Since we last wrote about Morgan, not a whole lot has changed in terms of his progress as a prospect. Like many young players, his consistency has been up and down. The 31 and 23 point performances he posted against Minnesota and Northwestern were paired with two single digit performances, along with a 10 point outing in MSU’s lowly 36 point game against Iowa.

Showing the ability to beat his matchup inside with his strength and athleticism, Morgan has no problem sliding down to the power forward spot when needed for MSU. He can turn to either shoulder and overpower most small forwards when in the pivot. The Ohio native’s non-stop motor and hustle make him a very tough guard for most forwards.

Raymar has continued to show improvement on his mid-range jumpshot this year, proving to be capable of converting both coming off of screens and off the bounce. He gets a very good release on his mid-range shot making it tough to defend, and it is beginning to emerge as his go to scoring move from the perimeter. With so many NBA teams doubling down in the post today, Morgan’s promising ability to hit the 18 footer will help him greatly in the eyes of NBA scouts.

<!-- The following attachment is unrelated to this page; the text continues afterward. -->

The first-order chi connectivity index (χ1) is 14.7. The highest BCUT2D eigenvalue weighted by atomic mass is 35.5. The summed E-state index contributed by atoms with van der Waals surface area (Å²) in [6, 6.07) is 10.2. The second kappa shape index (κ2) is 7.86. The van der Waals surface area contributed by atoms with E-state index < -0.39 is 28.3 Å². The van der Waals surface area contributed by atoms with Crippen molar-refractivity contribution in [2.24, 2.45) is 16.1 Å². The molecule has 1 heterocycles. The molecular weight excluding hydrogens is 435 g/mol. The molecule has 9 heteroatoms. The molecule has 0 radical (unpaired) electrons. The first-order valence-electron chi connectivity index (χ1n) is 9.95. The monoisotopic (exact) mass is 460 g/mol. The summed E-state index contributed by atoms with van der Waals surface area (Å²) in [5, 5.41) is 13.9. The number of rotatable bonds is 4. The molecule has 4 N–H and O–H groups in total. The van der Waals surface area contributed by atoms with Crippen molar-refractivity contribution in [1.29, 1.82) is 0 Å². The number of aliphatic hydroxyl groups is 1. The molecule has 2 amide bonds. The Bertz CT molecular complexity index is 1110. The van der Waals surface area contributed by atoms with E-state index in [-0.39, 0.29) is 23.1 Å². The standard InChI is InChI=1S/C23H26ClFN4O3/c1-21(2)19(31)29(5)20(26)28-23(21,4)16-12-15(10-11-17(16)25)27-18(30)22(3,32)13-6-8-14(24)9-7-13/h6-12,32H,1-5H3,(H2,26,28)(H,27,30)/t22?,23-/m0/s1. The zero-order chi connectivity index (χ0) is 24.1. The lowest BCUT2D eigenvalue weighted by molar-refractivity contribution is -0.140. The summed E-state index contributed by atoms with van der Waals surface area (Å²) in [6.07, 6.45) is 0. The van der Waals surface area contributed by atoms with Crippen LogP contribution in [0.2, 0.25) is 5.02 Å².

Morgan has been equally as versatile on the defensive end, where he has shown promise guarding both perimeter players and post players. Equally as impressive has been the potential that Morgan has shown at times as a rebounder, where he ranks well amongst the top small forwards in rebounds per 40 minutes pace adjusted. Boxing out is especially key for Raymar in this area however, given that he could easily average one or two rebounds per game if he checked his man out on a more consistent basis.